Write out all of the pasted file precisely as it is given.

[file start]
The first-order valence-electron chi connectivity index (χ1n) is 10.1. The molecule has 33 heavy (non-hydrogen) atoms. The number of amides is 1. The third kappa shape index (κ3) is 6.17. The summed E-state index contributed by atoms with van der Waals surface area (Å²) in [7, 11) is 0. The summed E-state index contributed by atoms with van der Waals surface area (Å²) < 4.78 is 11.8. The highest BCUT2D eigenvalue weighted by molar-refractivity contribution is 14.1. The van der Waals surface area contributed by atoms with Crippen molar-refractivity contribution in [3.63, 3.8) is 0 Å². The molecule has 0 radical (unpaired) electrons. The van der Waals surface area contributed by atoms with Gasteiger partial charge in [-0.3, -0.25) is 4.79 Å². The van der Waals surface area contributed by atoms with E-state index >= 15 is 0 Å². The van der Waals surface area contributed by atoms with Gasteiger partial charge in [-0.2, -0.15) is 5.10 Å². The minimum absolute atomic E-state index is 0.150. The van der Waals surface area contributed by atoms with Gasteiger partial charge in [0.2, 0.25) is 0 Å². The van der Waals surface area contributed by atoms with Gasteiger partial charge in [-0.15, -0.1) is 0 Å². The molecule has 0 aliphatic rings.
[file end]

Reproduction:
The first-order valence-electron chi connectivity index (χ1n) is 10.1. The molecule has 33 heavy (non-hydrogen) atoms. The number of amides is 1. The third kappa shape index (κ3) is 6.17. The summed E-state index contributed by atoms with van der Waals surface area (Å²) in [7, 11) is 0. The summed E-state index contributed by atoms with van der Waals surface area (Å²) < 4.78 is 11.8. The highest BCUT2D eigenvalue weighted by molar-refractivity contribution is 14.1. The van der Waals surface area contributed by atoms with Crippen molar-refractivity contribution in [3.63, 3.8) is 0 Å². The molecule has 0 radical (unpaired) electrons. The van der Waals surface area contributed by atoms with Gasteiger partial charge in [-0.3, -0.25) is 4.79 Å². The van der Waals surface area contributed by atoms with E-state index >= 15 is 0 Å². The van der Waals surface area contributed by atoms with Gasteiger partial charge in [-0.2, -0.15) is 5.10 Å². The minimum absolute atomic E-state index is 0.150. The van der Waals surface area contributed by atoms with Gasteiger partial charge in [0.2, 0.25) is 0 Å². The van der Waals surface area contributed by atoms with Gasteiger partial charge in [-0.15, -0.1) is 0 Å². The molecule has 0 aliphatic rings.